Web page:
Date Published: November 15, 2018
Publisher: Public Library of Science
Author(s): René Kooiker, Hendriek C. Boshuizen, Brecht Devleesschauwer.
Micro-simulation models of risk-factors and chronic diseases are built increasingly often, and each model starts with an initial population. Constructing such populations when no survey data covering all variables are available is no trivial task, often requiring complex methods based on several (untested) assumptions. In this paper, we propose a method for evaluating the merits of construction methods, and apply this to one specific method: the construction method used in the DYNAMO-HIA model.
The initial population constructed using the DYNAMO-HIA method is compared to another population constructed by starting a simulation with only newborns and simulating the course taken by one risk-factor and several diseases. In this simulation, the age- and sex-specific prevalence of the risk-factor is kept constant over time.
Our simulations show that, in general, the DYNAMO-HIA method clearly outperforms a method that assumes independence of the risk-factor and the prevalence of diseases and independence between all diseases. In many situations the DYNAMO-HIA method performs reasonably well, but in some the proportion with the risk-factor for those with a disease is under- or overestimated by as much as 10 percentage points. For determining comorbidity between diseases linked by a common causal disease or a common risk-factor it also performs reasonably well. However, the current method performs poorly for determining the comorbidity between one disease caused by the other.
The DYNAMO-HIA methods perform reasonably well; they outperform a baseline assumption of independence between the risk-factor and diseases in the initial population. The method for determining the comorbidity between diseases that are causally linked needs improvement. Given the existing discrepancies for situations with high relative risks, however, developing more elaborate methods based on running simulation models to generate an initial population would be worthwhile.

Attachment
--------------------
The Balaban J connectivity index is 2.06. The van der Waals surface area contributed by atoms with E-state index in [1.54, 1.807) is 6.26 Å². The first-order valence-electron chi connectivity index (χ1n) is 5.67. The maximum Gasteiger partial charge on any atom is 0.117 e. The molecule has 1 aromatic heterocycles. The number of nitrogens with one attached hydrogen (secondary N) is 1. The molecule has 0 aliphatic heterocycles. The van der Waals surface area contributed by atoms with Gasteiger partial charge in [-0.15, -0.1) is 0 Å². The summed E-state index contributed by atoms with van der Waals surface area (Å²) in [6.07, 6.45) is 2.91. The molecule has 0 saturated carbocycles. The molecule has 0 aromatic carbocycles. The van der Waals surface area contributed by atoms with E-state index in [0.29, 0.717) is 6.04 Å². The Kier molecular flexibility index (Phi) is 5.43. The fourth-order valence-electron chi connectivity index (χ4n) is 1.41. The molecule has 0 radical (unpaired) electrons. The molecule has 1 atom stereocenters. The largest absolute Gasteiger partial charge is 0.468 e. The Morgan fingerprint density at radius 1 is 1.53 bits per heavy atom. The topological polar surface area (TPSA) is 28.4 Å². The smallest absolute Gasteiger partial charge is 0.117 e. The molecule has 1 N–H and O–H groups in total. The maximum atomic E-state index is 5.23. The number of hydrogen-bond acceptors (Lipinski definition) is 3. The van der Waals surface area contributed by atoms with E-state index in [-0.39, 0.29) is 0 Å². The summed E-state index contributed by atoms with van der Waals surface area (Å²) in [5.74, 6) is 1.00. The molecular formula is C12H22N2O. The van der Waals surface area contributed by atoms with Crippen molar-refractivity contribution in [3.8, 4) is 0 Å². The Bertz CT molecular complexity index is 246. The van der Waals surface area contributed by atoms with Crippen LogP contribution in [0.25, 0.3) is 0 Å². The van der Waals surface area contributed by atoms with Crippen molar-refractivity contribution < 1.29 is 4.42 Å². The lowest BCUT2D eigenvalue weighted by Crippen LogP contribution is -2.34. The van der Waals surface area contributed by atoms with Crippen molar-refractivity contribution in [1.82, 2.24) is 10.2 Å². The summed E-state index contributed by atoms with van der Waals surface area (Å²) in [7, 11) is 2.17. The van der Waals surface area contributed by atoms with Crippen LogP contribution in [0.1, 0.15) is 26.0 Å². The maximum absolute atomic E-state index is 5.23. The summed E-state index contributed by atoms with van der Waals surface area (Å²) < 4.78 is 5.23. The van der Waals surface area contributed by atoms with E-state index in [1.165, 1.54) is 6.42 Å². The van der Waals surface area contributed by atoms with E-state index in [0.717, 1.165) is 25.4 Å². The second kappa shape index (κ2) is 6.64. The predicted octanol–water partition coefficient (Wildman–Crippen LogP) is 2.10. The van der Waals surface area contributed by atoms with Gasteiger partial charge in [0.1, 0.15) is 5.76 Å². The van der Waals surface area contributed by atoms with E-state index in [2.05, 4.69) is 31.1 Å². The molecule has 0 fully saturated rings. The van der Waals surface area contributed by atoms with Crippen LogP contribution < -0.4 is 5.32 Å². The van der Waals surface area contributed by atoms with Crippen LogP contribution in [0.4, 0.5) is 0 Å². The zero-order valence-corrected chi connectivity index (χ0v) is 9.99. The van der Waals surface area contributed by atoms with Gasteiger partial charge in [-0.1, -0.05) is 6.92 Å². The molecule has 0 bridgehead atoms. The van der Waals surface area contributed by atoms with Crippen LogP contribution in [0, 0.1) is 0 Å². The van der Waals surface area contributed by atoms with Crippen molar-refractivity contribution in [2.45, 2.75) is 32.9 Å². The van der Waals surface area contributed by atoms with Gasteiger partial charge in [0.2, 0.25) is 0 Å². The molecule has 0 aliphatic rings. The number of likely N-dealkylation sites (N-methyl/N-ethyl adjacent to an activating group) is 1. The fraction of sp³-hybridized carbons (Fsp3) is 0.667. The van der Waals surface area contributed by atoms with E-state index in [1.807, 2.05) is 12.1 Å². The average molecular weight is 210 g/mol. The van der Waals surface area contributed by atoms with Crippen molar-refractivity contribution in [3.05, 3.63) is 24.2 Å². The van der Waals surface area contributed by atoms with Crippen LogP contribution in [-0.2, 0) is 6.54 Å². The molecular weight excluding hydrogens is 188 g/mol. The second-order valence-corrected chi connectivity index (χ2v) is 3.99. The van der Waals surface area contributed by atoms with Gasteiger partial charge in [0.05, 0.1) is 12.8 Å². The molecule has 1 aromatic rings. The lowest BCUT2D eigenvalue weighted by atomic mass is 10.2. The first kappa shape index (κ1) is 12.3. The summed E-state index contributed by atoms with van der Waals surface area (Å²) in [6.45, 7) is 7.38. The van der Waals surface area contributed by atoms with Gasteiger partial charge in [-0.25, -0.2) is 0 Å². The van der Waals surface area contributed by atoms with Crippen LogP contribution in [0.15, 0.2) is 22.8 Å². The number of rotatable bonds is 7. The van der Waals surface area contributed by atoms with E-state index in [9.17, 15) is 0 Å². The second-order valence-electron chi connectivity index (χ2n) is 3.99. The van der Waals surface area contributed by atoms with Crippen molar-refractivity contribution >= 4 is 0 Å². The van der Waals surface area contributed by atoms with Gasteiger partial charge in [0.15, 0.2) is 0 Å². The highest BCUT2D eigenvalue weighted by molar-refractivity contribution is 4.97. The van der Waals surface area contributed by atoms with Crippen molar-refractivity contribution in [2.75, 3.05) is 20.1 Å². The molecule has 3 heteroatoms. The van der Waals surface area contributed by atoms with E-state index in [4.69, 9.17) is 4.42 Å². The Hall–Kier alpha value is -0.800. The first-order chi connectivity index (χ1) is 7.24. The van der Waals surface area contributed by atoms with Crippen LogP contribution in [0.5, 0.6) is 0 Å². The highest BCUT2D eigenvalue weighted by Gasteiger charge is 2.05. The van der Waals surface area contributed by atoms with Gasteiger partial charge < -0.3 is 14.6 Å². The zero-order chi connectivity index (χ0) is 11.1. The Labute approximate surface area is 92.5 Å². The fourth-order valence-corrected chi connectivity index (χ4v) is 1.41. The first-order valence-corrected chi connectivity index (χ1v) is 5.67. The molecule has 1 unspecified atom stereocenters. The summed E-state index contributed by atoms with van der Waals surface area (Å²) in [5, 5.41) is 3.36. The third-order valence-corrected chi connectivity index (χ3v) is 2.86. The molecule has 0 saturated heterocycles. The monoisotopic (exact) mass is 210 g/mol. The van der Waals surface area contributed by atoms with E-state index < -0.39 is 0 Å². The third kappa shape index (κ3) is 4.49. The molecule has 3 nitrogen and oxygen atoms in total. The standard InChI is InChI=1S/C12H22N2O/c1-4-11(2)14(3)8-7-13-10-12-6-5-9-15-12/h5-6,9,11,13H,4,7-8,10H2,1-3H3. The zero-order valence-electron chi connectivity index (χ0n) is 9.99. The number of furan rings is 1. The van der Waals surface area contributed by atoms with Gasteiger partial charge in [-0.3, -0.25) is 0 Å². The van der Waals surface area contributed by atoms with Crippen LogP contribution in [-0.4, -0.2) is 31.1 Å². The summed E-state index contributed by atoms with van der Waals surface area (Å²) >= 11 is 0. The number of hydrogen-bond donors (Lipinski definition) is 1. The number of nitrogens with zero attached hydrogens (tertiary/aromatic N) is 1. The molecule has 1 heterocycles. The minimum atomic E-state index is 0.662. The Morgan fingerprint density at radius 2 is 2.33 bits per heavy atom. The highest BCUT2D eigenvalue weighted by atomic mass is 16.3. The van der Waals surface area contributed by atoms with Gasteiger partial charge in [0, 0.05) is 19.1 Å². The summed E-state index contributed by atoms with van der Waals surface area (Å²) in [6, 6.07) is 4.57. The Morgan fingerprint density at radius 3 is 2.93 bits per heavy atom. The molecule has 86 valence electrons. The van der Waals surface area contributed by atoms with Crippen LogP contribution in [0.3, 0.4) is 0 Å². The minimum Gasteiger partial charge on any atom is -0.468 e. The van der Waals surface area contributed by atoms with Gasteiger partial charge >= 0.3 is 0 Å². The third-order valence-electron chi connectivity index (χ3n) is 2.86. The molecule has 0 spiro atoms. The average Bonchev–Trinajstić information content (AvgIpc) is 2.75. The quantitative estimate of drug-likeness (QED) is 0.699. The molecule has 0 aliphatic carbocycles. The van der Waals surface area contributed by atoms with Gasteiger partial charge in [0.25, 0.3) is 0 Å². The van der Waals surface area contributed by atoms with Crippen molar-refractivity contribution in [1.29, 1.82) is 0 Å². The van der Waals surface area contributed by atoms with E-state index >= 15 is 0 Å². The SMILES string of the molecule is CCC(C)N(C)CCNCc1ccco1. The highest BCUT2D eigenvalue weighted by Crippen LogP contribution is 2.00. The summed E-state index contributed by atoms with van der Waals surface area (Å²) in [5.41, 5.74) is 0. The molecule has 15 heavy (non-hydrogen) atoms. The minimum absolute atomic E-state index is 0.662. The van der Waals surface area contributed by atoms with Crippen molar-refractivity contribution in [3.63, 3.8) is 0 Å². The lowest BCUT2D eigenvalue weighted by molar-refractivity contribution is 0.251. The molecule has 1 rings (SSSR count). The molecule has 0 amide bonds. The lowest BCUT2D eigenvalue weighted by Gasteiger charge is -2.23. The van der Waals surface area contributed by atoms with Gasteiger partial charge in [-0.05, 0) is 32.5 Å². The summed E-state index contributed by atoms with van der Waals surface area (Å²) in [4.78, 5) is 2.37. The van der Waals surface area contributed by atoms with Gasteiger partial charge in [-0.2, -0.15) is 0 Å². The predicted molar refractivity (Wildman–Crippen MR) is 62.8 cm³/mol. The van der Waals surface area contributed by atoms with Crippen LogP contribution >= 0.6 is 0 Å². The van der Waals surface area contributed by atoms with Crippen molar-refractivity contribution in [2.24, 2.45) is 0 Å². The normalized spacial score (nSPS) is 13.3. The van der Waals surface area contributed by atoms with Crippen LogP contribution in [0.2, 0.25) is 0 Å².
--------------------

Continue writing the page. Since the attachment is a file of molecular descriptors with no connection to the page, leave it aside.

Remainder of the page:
Demographic population health models can be used to model the effects of risk-factors on the transitions between health states (e.g. being healthy, diseased, or disabled), on their respective prevalence rates and durations, and on the population measures these health states affect, such as the life expectancy, structure, and size of the population. These models can be applied in Health Impact Assessment (HIA) in order to support decision-making in health policy, since they quantify population outcomes of policy interventions that influence risk-factor prevalence (e.g. the proportion of smokers) or transition rates between risk-factor states (e.g. start/stop rates in smoking).
Fig 1 gives a schematic overview of the modeling process and the proposed validation method for the initial population.
Fig 2 shows the proportion in each risk-factor category (never, current, and former smokers) in the entire population (bottom right) and in populations with a particular disease (other plots).
Our simulations show that, in general, the approximation method for constructing an initial population from marginal data implemented in DYNAMO-HIA clearly outperforms assuming independence. In many situations it performs reasonably well, but in some the proportion of the risk-factor is under- or overestimated by as much as 10 percentage points. For determining comorbidity between diseases that are linked by a common causal disease or common risk-factor the method also performs reasonably well. The method performs poorly in determining the comorbidity between a causal disease and the disease it causes.
DYNAMO-HIA uses the following algorithm to simulate the initial population (adapted from Boshuizen et al. 2012 ):
DYNAMO-HIA applies an epidemiological model that defines transition rates from being without a disease to having the disease (incidence rate) and from being alive to death (mortality rate). The epidemiological model of DYNAMO-HIA parameterizes two update rules: one using incidence rates and one using mortality rates. These are described below (adapted from Boshuizen et al. 2012 ):